We could of course throw out constitutional government and do away with a state altogether. I personally don’t want to live in a stateless land where whoever is physically strongest or fortuitously richest makes the rules. I could happily be an anarchist in a land of Odonians, but you don’t sound very Odonian to me. Too fond of property.

  • Granni G  On September 20, 2011 at 2:06 pm

    Good job!

  • Granni G  On September 20, 2011 at 2:07 pm

    GOOD JOB!!

  • The Ghost  On September 20, 2011 at 5:05 pm

    Companies make war not governments. Companies have dictatorships, have imprisioned millions unjustly and have murdered tens of millions not governments. Companies never go bankrupt even when they have no money, but governments do. Companies are only dissolved through violence, not governments. Companies are never held accountable and the leaders cannot be sued, only governments. People prefer to live in dangerous and bad countries rather than work for dangerous or bad companies. It is harder to leave a company you hate than it is to leave a country you hate. Never trust a company and always trust the government. A government would never enslave its own people but a company would. People in government are good, trustworthy and know what’s best. They always have and always will be that way. If people comprise both governments and companies, then the issue must be with people. If companies are evil, then what of a government that spends $4 trillion a year, has a military, biological and nuclear weapons, controls the educational system, has the ability to print money, can pass and execute laws, can financially rescue companies it sees fit to do so, has never made a vaccine, a car, a toy, a tv dinner, an iPod, a train. I think my fear is not with companies. My fear is with government and ALL those think they know what is best for me and relish in its being. When leaders and journalist prop up oppressive governments under the guise of explaining the error of my ways begin to fear me, then that is liberty. If a government is corrupt enough to take a bribe from a company 1/1,000th its size and you complain that the company is taking advantage of the government, you have to be kidding me. Making it bigger certainly won’t make it any better. It obviously isn’t working the way it is. So why not make it smaller, more accountable, and go spend the dollars on something more fruitful.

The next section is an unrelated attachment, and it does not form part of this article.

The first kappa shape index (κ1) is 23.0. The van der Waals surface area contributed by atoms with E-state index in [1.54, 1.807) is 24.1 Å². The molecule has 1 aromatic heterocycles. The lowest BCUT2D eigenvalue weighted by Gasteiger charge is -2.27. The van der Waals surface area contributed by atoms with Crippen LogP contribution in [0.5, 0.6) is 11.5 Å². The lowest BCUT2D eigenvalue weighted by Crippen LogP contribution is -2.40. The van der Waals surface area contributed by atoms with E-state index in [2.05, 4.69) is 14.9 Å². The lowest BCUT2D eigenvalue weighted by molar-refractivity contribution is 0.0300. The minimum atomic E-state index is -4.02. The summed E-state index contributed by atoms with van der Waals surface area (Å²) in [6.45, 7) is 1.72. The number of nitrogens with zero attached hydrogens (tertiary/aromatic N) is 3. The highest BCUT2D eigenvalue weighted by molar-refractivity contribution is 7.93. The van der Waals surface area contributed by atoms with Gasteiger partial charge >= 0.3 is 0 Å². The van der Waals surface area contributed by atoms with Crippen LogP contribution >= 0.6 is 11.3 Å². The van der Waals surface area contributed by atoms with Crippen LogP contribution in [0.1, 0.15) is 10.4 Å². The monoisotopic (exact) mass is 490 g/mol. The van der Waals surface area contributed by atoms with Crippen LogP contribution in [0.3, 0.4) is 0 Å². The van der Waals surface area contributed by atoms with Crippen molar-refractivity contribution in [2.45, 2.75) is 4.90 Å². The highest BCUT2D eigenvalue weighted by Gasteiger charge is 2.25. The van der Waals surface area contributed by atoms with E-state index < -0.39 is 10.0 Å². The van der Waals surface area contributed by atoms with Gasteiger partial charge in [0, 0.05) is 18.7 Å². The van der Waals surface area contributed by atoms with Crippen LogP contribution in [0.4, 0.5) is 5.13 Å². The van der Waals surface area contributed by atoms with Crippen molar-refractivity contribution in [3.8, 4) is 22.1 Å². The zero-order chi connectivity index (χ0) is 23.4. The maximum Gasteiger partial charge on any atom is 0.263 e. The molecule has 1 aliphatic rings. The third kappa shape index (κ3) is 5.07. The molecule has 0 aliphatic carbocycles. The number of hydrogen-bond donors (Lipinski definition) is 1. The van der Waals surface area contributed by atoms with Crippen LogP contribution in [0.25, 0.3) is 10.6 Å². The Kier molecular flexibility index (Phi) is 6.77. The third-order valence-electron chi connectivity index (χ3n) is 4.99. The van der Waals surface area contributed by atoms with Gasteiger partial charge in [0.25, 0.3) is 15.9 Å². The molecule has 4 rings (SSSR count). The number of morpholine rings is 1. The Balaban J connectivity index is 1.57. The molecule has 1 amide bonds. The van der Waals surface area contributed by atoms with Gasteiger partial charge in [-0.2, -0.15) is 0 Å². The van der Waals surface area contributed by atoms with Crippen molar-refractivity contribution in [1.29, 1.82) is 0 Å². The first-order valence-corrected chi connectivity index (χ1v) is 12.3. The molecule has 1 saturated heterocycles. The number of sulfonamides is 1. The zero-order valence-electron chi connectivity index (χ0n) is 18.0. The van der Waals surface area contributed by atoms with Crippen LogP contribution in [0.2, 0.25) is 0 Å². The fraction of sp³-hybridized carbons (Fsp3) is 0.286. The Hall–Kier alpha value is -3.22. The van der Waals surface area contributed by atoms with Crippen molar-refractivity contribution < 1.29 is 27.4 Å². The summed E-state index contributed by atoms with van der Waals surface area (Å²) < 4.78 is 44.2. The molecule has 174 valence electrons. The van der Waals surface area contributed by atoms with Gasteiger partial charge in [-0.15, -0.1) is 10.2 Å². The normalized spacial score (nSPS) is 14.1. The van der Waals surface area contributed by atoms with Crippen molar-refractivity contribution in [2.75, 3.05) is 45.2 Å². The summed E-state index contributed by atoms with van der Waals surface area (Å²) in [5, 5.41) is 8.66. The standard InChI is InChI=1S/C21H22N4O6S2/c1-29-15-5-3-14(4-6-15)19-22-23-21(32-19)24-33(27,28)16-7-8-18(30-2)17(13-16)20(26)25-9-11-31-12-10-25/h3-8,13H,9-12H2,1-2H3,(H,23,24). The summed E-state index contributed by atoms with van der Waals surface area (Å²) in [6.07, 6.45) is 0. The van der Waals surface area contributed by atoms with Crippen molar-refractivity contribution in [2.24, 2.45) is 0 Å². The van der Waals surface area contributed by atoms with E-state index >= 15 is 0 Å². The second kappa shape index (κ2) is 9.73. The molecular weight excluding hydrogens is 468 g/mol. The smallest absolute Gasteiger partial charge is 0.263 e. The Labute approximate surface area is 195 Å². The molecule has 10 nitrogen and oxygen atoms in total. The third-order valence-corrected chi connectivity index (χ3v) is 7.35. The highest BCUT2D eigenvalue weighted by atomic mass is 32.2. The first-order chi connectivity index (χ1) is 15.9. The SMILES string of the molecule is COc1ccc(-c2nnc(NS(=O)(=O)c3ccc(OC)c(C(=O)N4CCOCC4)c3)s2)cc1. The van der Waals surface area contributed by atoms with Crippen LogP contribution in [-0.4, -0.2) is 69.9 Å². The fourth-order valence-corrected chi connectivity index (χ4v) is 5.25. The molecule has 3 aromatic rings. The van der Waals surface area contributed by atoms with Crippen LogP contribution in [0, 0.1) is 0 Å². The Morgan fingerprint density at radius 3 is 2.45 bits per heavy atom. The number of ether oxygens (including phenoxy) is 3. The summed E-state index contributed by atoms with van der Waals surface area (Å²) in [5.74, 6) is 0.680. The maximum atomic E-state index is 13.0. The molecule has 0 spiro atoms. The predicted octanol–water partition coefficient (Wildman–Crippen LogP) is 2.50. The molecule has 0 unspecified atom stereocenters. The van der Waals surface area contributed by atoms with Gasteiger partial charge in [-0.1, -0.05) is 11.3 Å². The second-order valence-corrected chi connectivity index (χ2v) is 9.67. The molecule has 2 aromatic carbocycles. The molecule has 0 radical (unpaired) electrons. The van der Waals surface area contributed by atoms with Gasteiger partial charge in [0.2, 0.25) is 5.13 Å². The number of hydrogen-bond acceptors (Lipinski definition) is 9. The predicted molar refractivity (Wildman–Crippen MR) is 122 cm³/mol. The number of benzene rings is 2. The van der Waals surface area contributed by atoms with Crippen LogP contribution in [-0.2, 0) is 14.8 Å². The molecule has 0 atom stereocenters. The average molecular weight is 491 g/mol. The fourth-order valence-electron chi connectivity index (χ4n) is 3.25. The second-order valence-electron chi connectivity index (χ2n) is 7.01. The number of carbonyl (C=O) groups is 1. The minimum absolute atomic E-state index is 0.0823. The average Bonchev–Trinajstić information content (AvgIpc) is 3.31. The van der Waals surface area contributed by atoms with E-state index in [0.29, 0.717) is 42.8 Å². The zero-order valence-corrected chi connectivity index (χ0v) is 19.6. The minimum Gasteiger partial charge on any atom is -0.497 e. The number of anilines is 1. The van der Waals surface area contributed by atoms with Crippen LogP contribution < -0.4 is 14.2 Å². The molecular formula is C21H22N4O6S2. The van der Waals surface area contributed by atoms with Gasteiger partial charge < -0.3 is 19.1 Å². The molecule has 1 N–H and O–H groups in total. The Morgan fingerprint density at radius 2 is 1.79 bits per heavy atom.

• Anonymous  On September 21, 2011 at 5:10 pm

    This makes even more sense when one actually remembers what the Boston Tea Party was all about—Americans were put off by British government support in the form of the monopoly on tea granted to the East India Tea Company. If only the tea partiers analyzed their history correctly, they’d realize that what they should be opposing is government support (i.e., Republican) for corporations who are oppressing them and stealing their money (Wall Street and the banks).

  • Anonymous  On September 24, 2011 at 4:27 pm

    Interesting read , fun and well written. However :
    Do you believe it might be possible that the Americans whom align themselves with the Tea Party movement are patriots that actually get it ? The election of Obama will , in time , prove to be a “just in time event”.
    How else would Americans have become aware of what is happening in our country . Where success is critized , being wealthy is a crime to humanity and large ( anything ) is an affront to those waiting for someone to take care of them. Most Americans are going to work ( 90%+) , taking vacations , attending worship service , enjoying sports events , time with their family and planning for retirement. Unaware of the damage being done to the foundations of their country.
    The Tea Party is like sunlight to a cockroach. The Liberals , Progressives or whatever label they wear are on the run. Even the media provides little cover – thanks to FOX news.
    The elected officials , at all levels , have bankrupted this country ( federal , state and cities ).
    Ronald Regan was right when he stated ” it is not that the Democrats do not know a lot , it is just that what they know is wrong”.
    My hope is that the tide will turn on 2012 when the electorate will send Obama back to where his talents lay , community organizing.
    It would also seem to me that in order to actually believe what you have written , that you have missed a great deal of reading on subjects that have substance and balance.Would like to suggest the following :